Voltage-gated calcium channels: Introduction

INTRODUCTION


The family of voltage-gated calcium channels serve as the key transducers of cell surface membrane potential changes into local intracellular Ca2+ transients that initiate many different physiological events. There are ten members of the voltage-gated Ca2+ channel family that have been characterized in mammals, and they serve distinct roles in cellular signal transduction. This article introduces the molecular relationships and physiological functions of these Ca2+ channel proteins and provides background information on their molecular, genetic, physiological, and pharmacological properties.

Voltage-gated Ca2+ channels mediate Ca2+ influx in response to membrane depolarization and regulate intracellular processes such as contraction, secretion, neurotransmission, and gene expression in many different cell types [8,62]. Their activity is essential to couple electrical signals in the cell surface to physiological events in cells. They are members of a gene superfamily of transmembrane ion channel proteins that includes voltage-gated potassium and sodium channels [60]. This article presents an introduction to their biochemical, molecular, and genetic properties, their physiological roles, and their pharmacological significance, as an introduction to the comprehensive information on each member of the Ca2+ channel family in the Ion Channel Database.

Calcium Channel Subunit Architecture


The Ca2+ channels that have been well-characterized biochemically are complex proteins composed of four or five distinct subunits (Figure 1A; [8,49,51]). The α1 subunit of 190-250 kDα is the largest subunit and it incorporates the conduction pore, the voltage sensor and gating apparatus, and most of the known sites of channel regulation by second messengers, drugs, and toxins. An intracellular β subunit, a transmembrane, disulfide-linked α2δ subunit complex, and a transmembrane γ subunit are also components of CaV1.1 Ca2+ channels based on early biochemical studies [51].

The three-dimensional architecture of the skeletal muscle CaV1.1 (Figure 1B) [52,58-59,63] and CaV3.1 [64] channels has been elucidated at 3-4Å by cryo-electron microscopy. Remarkably, the overall organization of subunits within the complex closely resembles the model inferred from the original biochemical studies of the purified CaV1.1 channel complex [51]. The pore-forming α1 subunit is the central transmembrane component, with 24 transmembrane segments surrounding a central pore. The β subunit is located on the cytoplasmic side of the complex interacting primarily with the intracellular surfaces of domains I and II of the α1 subunit. The γ subunit is in a transmembrane position, with its four transmembrane segments interacting primarily with domain IV of the α1 subunit. The proteolytically processed, disulfide-linked α2δ subunit is in an extracellular position, interacting primarily with the extracellular surface of domains I-III of the α1 subunit. It is associated with the membrane through the δ subunit, but the transmembrane attachment is not shown clearly in the available cryo-EM structures [59]. Increasing evidence indicates that the α2δ subunit is further posttranslationally processed by proteolytic cleavage of its C-terminal transmembrane segment and attachment of a glycosylphosphatidylinositol anchor, which may be crucial for insertion into the plasma membrane at synaptic active zones and for recycling through endosomes for return to the plasma membrane [14].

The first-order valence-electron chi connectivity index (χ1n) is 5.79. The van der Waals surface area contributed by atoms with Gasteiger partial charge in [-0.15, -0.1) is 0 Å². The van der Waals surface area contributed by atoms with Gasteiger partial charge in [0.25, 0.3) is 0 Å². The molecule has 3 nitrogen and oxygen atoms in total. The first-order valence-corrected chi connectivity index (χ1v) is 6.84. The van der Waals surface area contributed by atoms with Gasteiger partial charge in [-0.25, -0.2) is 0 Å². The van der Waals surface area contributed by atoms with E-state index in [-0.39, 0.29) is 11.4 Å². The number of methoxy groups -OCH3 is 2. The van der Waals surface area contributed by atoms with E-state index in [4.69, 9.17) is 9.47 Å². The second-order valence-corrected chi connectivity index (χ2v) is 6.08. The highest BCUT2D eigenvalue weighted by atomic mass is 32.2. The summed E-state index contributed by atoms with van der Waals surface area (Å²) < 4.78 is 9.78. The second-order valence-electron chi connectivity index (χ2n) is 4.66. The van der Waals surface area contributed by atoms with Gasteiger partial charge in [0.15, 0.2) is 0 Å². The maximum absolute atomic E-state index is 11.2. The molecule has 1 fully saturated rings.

Figure 1. Subunit architecture of calcium channels. Left. The subunit architecture of the skeletal muscle CaV1.1 channel is depicted as described in original biochemical studies [51]. P, protein phosphorylation. Curvy lines, glycosylation. Right. The subunit architecture of the skeletal muscle CaV1.1 channel is depicted as revealed in cryo-electron microscopy studies [59]. The different subdomains of the α2δ-1 subunit are shown in different colors: Von Willebrand Factor domain (green), Cache domain 1 (brown), and Cache domain 2 (purple). CTD, C-terminal domain.


Like the α subunits of sodium channels, the α1 subunit of voltage-gated Ca2+ channels is organised in four homologous domains (I--IV) with six transmembrane segments (S1-S6) in each (Figure 2A). The S4 segment contains the gating charges, which sense changes in the electric field and initiate conformational changes that open the pore. The pore loop between transmembrane segments S5 and S6 in each domain determines ion conductance and selectivity. Changes of only three amino acids in the pore loops in domains I, III, and IV will convert a sodium channel to Ca2+ selectivity [21]. Although auxiliary subunits modulate the properties of the channel complex, the pharmacological and electrophysiological diversity of Ca2+ channels arise primarily from the existence of multiple α1 subunits [24].

Calcium Channel Selectivity Filter at Atomic Resolution


Based on the amino acid sequences of P-loops of human Ca2+ channels [21], a Ca2+-selective ion selectivity filter was constructed in the bacterial CaV channel construct CaVAb by substitution of three negatively charged amino acid residues on the outer end of the selectivity filter [53]. This small molecular change does not change the conformation of the selectivity filter at all (Figure 2B, left), but it is sufficient to change the ion selectivity from strongly Na+-preferring (PCa/PNa ~ 0.03) to strongly Ca2+-preferring (PCa/PNa ~ 400) with an overall 12,000-fold difference in selectivity [53]. The additional negative charges create a series of Ca2+ binding sites across the membrane, as observed by x-ray crystallography [53]; Figure 2B, right). Sequential occupancy of these negatively charged coordination sites by Ca2+ yields rapid and selective Ca2+ conductance.